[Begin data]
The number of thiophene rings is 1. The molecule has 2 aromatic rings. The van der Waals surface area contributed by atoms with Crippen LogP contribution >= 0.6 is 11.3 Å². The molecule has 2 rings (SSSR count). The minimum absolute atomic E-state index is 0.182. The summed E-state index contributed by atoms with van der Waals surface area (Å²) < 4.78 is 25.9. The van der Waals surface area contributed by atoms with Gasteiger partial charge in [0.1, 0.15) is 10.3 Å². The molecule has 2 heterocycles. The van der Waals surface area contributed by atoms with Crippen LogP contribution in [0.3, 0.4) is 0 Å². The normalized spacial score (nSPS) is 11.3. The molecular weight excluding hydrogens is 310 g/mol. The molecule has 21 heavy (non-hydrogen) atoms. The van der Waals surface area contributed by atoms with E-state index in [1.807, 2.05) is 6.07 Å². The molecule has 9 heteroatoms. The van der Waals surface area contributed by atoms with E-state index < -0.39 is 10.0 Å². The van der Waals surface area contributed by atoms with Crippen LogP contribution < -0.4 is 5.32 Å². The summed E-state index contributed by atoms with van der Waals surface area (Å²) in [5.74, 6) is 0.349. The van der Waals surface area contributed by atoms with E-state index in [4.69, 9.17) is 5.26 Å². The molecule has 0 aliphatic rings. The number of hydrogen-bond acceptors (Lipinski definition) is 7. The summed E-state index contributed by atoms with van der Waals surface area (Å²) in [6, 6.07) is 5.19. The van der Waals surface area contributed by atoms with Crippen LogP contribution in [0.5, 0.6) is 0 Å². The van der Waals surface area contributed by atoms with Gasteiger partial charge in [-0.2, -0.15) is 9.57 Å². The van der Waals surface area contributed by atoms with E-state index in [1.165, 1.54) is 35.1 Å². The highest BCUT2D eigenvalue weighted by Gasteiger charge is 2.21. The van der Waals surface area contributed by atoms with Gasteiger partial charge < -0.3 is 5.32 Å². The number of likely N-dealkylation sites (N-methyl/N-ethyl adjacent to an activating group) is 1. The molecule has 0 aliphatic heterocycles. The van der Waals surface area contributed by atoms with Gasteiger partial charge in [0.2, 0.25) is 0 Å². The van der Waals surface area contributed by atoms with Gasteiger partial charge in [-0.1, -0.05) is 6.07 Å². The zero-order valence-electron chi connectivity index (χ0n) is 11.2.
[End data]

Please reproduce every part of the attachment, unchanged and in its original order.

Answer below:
The number of thiophene rings is 1. The molecule has 2 aromatic rings. The van der Waals surface area contributed by atoms with Crippen LogP contribution >= 0.6 is 11.3 Å². The molecule has 2 rings (SSSR count). The minimum absolute atomic E-state index is 0.182. The summed E-state index contributed by atoms with van der Waals surface area (Å²) < 4.78 is 25.9. The van der Waals surface area contributed by atoms with Gasteiger partial charge in [0.1, 0.15) is 10.3 Å². The molecule has 2 heterocycles. The van der Waals surface area contributed by atoms with Crippen LogP contribution in [0.3, 0.4) is 0 Å². The normalized spacial score (nSPS) is 11.3. The molecular weight excluding hydrogens is 310 g/mol. The molecule has 21 heavy (non-hydrogen) atoms. The van der Waals surface area contributed by atoms with E-state index in [1.807, 2.05) is 6.07 Å². The molecule has 9 heteroatoms. The van der Waals surface area contributed by atoms with E-state index < -0.39 is 10.0 Å². The van der Waals surface area contributed by atoms with Crippen LogP contribution < -0.4 is 5.32 Å². The summed E-state index contributed by atoms with van der Waals surface area (Å²) in [5.74, 6) is 0.349. The van der Waals surface area contributed by atoms with E-state index in [4.69, 9.17) is 5.26 Å². The molecule has 0 aliphatic rings. The number of hydrogen-bond acceptors (Lipinski definition) is 7. The summed E-state index contributed by atoms with van der Waals surface area (Å²) in [6, 6.07) is 5.19. The van der Waals surface area contributed by atoms with Crippen LogP contribution in [0.5, 0.6) is 0 Å². The van der Waals surface area contributed by atoms with Gasteiger partial charge in [-0.2, -0.15) is 9.57 Å². The van der Waals surface area contributed by atoms with E-state index in [1.165, 1.54) is 35.1 Å². The highest BCUT2D eigenvalue weighted by Gasteiger charge is 2.21. The van der Waals surface area contributed by atoms with Gasteiger partial charge < -0.3 is 5.32 Å². The number of likely N-dealkylation sites (N-methyl/N-ethyl adjacent to an activating group) is 1. The molecule has 0 aliphatic heterocycles. The van der Waals surface area contributed by atoms with Gasteiger partial charge in [0.2, 0.25) is 0 Å². The van der Waals surface area contributed by atoms with Gasteiger partial charge in [-0.1, -0.05) is 6.07 Å². The zero-order valence-electron chi connectivity index (χ0n) is 11.2.